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It is possible to have an energy efficient lighting design which beats code and supports human health. But it can be a pretty complicated proposition with a lot of variables to juggle. Facility managers are aided with more choices among luminaires built for purpose, ever more efficient LEDs, and improvements in driver technology.
Controls are an important part of achieving an energy efficient design and a successful circadian lighting strategy. And the system must be carefully verified and commissioned by lighting experts. But it’s also important to remember that a lighting system may have vastly different end goals with different stakeholders.
“Think about value per watt, not lumens per watt,” says Rae.
There is a lot of interest in circadian lighting, and a lot yet to understand about circadian system entrainment. For example, is it more important to have lower light levels in the later part of the day than to increase levels earlier in the day, says Safranek. “This is still the early days,” she says. “We are still learning about the effects of lighting on the human non-visual system.”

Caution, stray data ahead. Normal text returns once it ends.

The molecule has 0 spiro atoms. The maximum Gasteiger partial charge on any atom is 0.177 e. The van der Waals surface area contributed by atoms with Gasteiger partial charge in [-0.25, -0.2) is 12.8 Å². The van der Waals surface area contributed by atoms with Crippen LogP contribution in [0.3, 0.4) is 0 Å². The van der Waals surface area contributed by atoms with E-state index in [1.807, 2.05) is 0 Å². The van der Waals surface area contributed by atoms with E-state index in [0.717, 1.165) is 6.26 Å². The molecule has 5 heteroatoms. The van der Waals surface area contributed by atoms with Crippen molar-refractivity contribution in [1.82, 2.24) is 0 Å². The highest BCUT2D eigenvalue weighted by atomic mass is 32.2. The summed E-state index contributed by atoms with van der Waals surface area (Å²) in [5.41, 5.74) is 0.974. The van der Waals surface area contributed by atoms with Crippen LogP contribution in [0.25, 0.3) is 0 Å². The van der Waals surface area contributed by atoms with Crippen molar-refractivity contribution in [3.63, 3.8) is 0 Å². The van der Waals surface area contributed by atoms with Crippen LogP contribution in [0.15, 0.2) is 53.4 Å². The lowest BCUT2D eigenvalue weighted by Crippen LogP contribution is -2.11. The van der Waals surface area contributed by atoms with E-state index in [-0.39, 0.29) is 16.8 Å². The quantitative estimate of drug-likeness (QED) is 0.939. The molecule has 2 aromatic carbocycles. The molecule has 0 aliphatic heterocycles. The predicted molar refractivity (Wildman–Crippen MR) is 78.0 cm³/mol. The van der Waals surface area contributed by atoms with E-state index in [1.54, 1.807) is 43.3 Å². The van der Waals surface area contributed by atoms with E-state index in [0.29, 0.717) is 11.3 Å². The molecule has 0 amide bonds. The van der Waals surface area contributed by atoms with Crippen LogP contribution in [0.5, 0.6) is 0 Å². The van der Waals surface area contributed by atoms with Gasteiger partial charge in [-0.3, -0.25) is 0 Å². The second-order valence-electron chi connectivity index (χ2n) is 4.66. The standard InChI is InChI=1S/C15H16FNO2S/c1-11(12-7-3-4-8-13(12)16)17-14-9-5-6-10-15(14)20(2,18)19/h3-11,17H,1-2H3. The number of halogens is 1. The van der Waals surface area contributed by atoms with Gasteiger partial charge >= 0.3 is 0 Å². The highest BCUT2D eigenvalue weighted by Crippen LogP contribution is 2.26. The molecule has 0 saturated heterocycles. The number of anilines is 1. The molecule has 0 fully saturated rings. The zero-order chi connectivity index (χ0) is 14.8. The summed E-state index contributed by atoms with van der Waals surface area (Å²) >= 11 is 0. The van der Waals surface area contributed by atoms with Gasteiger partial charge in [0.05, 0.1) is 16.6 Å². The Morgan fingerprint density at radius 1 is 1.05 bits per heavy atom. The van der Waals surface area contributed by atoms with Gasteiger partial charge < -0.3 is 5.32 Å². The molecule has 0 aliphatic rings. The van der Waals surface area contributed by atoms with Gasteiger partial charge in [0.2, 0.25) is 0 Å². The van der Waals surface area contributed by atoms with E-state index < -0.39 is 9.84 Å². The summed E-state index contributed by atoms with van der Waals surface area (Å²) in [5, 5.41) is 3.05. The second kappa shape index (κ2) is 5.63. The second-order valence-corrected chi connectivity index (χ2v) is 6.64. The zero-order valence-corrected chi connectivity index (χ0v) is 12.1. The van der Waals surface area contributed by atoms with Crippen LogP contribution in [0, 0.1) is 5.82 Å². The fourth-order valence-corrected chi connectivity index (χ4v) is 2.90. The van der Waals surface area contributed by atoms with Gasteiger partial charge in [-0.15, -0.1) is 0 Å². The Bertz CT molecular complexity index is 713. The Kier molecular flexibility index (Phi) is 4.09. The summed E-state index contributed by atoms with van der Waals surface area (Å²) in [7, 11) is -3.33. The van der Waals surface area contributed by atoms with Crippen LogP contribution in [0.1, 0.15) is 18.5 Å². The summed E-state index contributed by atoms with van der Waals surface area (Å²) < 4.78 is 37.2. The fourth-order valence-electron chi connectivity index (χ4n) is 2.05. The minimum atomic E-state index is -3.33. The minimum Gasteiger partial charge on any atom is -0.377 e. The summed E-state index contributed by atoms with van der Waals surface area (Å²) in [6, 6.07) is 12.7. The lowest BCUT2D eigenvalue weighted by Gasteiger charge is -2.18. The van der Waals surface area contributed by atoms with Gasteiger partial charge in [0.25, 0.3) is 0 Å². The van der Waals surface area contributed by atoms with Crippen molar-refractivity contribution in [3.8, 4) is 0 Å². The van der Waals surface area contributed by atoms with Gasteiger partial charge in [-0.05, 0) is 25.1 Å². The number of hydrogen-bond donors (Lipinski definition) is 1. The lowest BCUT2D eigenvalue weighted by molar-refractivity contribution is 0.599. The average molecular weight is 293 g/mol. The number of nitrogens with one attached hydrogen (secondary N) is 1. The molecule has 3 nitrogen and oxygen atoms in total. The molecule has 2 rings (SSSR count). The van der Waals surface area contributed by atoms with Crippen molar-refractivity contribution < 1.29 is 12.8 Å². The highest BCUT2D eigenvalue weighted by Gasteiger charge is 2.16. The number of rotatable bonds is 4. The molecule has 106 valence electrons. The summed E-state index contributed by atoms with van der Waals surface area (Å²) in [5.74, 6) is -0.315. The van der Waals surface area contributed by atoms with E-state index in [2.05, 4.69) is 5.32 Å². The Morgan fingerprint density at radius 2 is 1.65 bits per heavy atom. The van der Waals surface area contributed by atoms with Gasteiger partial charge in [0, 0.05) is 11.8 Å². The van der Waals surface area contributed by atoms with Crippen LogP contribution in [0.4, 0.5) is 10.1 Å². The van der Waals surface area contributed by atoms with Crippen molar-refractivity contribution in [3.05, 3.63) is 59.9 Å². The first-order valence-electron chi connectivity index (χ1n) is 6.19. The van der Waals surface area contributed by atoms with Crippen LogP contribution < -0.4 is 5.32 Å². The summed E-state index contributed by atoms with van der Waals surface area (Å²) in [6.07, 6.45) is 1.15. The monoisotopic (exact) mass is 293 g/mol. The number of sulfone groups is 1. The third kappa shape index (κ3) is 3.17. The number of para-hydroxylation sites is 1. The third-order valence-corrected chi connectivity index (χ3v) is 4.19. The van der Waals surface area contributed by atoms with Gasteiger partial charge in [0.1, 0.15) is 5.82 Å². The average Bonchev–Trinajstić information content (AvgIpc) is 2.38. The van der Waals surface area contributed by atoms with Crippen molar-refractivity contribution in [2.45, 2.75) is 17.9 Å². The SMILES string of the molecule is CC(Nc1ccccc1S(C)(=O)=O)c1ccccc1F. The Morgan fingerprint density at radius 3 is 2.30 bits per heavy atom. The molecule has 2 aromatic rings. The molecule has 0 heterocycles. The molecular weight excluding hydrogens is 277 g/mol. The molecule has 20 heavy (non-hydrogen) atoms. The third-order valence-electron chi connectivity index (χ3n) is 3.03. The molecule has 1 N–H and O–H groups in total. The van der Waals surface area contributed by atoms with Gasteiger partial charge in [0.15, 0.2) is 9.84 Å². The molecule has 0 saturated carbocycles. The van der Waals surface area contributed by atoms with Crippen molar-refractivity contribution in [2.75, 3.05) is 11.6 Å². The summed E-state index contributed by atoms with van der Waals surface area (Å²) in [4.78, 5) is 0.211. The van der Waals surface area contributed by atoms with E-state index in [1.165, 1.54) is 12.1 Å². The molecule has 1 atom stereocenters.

A lot of work is also happening in the code space to codify circadian lighting, though it is still in the development phase, says Stacy. Title 24 is making a special classification for circadian lighting as it pertains to energy use. The Illuminating Engineering Society is also developing updated guidance on circadian lighting, pertaining to how to design, implement, and maintain it, he says.
If you’re in the market for some new luminaires, things to keep in mind include forward compatibility. A tunable LED system, though not a requirement for circadian system entrainment, coupled with controls, allows greater flexibility to meet future performance requirements in the space as understanding on the human health impacts of light and lighting expands, says Safranek.
Naomi Millàn is former editor of Building Operating Management magazine.
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